Dear Friends,

Happy New Year!! So much has changed in our world since I wrote this letter last year. We zoom, team, and facetime, we don’t hug as much and bumping fists and elbows have become the expected greeting. But the places that we love are still there and we need them more than ever. National Parks were created in a time when the nation was feeling stress from war and the Great Depression; these places of peace can help us get through the pandemic. Take a ride, take a walk or ride a bike to your local park or green space, and I promise it will make for a better day. It is relaxing and relieves stress to take a walk on the beach. It helps our bodies to breathe fresh air and see our neighbors from a distance doing the same. Here’s to 2021!
Stay safe & see you at the beach!
Laura Henning

We want to thank everyone who attended the Eldora Open House on Sunday, December 12th. We had a great crowd of visitors and had a wonderful time making new friends and connecting with old friends. Your continued support of the Friends of Canaveral helps provide the funds for continued educational programs at the Canaveral National Seashore.
Cathy Berse Painting
Howard Post & Ron Gilotti
The Friends Volunteers
Decorations & Cookies
Kids having fun doing crafts
Finished Painting by Cathy Berse show above!
Happy 47th Birthday Canaveral National Seashore! 
On January 3rd, 1975, Canaveral National Seashore was established by an act of congress. The National Park was put in place to protect this barrier island and ensure it will remain untouched for future generations. The barrier island has a long history that goes back thousands of years. Canaveral National Seashore is a small national park split between Brevard and Volusia Counties. This 58,000-acre barrier island serves as a safe haven for many threatened and endangered species, along with a protected beach for many marine sea turtles. The seashore is 24 miles long, the longest stretch of undeveloped beach on the east coast of Florida. Two-thirds of the park constitutes the Mosquito Lagoon, which is brimming with various forms of wildlife. This estuary plays a vital role in filtering out sediments and pollutants from the water before entering the ocean. Albeit this national park is on the small side, it makes up for it with abundant history, beauty, and outdoor activities.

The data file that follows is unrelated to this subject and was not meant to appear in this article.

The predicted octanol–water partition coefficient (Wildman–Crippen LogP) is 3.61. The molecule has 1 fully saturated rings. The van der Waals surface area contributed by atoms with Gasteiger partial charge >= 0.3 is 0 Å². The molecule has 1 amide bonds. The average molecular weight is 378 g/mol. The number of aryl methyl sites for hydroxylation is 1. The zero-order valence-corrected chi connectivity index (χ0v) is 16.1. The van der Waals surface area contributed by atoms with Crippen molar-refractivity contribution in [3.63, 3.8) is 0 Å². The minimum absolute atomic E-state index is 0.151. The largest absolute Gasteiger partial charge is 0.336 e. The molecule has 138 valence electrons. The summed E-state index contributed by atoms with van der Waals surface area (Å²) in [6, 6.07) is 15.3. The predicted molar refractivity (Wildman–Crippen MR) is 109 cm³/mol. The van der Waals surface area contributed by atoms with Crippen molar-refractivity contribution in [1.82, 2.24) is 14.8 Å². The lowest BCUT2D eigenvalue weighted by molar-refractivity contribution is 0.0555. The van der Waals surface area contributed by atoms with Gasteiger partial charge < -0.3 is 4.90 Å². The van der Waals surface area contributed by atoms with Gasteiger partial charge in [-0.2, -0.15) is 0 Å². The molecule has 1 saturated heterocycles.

The park offers loads of diverse activities. You can come to walk the Turtle Mound, a 35-foot shell midden that is all that remains of the Timucuan tribe history. The views from the top are spectacular! Then have a stroll around the Eldora house, a statehouse that was built in 1903. The park also provides many hiking trails, swimming, or fishing. Canoe and kayak rentals are also options or bring your own boat. While you cruise around the mangroves, take in the stunning scenery and possibly spot an Osprey out fishing or a bottlenose dolphin. Almost year-round, we offer programs for you to come out and learn about the park’s wildlife, plants, and a bit of history. In the summer, the turtle program kicks off. You can come to learn about our three nesting sea turtles: Green, loggerhead, and leatherback. If lucky, you may even get to see one crawl ashore! So, come celebrate Canaveral National Seashores’ 47th birthday while you relax, enjoy, and learn.   
Article by: Dawn James, Park Ranger
From canoeing the Mosquito Lagoon to Plant Walks check out what activities you may be interested in!
SUNDAY, January 9
  • Undecorate Eldora State House
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If you suspect a fish, wildlife, boating, or environmental law violation, report it to the FWC's Wildlife Alert Reward Program: 888-404-FWCC (3922).
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